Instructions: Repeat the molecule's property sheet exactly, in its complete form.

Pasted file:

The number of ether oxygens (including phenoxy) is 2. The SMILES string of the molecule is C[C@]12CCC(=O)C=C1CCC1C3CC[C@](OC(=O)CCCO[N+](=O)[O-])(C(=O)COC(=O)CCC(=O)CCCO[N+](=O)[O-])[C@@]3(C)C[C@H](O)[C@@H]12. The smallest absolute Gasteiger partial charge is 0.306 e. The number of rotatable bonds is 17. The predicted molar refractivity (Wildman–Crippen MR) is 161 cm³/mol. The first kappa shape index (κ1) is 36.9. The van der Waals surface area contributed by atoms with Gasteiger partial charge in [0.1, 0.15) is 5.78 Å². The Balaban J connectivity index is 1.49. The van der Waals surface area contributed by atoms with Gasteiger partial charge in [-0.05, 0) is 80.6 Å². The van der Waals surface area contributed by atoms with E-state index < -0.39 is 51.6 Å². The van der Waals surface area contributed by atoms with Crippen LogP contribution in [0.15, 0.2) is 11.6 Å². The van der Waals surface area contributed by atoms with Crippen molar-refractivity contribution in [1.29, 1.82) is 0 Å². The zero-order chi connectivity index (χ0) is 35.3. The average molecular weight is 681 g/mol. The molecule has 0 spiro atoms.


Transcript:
The number of ether oxygens (including phenoxy) is 2. The SMILES string of the molecule is C[C@]12CCC(=O)C=C1CCC1C3CC[C@](OC(=O)CCCO[N+](=O)[O-])(C(=O)COC(=O)CCC(=O)CCCO[N+](=O)[O-])[C@@]3(C)C[C@H](O)[C@@H]12. The smallest absolute Gasteiger partial charge is 0.306 e. The number of rotatable bonds is 17. The predicted molar refractivity (Wildman–Crippen MR) is 161 cm³/mol. The first kappa shape index (κ1) is 36.9. The van der Waals surface area contributed by atoms with Gasteiger partial charge in [0.1, 0.15) is 5.78 Å². The Balaban J connectivity index is 1.49. The van der Waals surface area contributed by atoms with Gasteiger partial charge in [-0.05, 0) is 80.6 Å². The van der Waals surface area contributed by atoms with E-state index < -0.39 is 51.6 Å². The van der Waals surface area contributed by atoms with Crippen LogP contribution in [0.15, 0.2) is 11.6 Å². The van der Waals surface area contributed by atoms with Crippen molar-refractivity contribution in [1.29, 1.82) is 0 Å². The zero-order chi connectivity index (χ0) is 35.3. The average molecular weight is 681 g/mol. The molecule has 0 spiro atoms.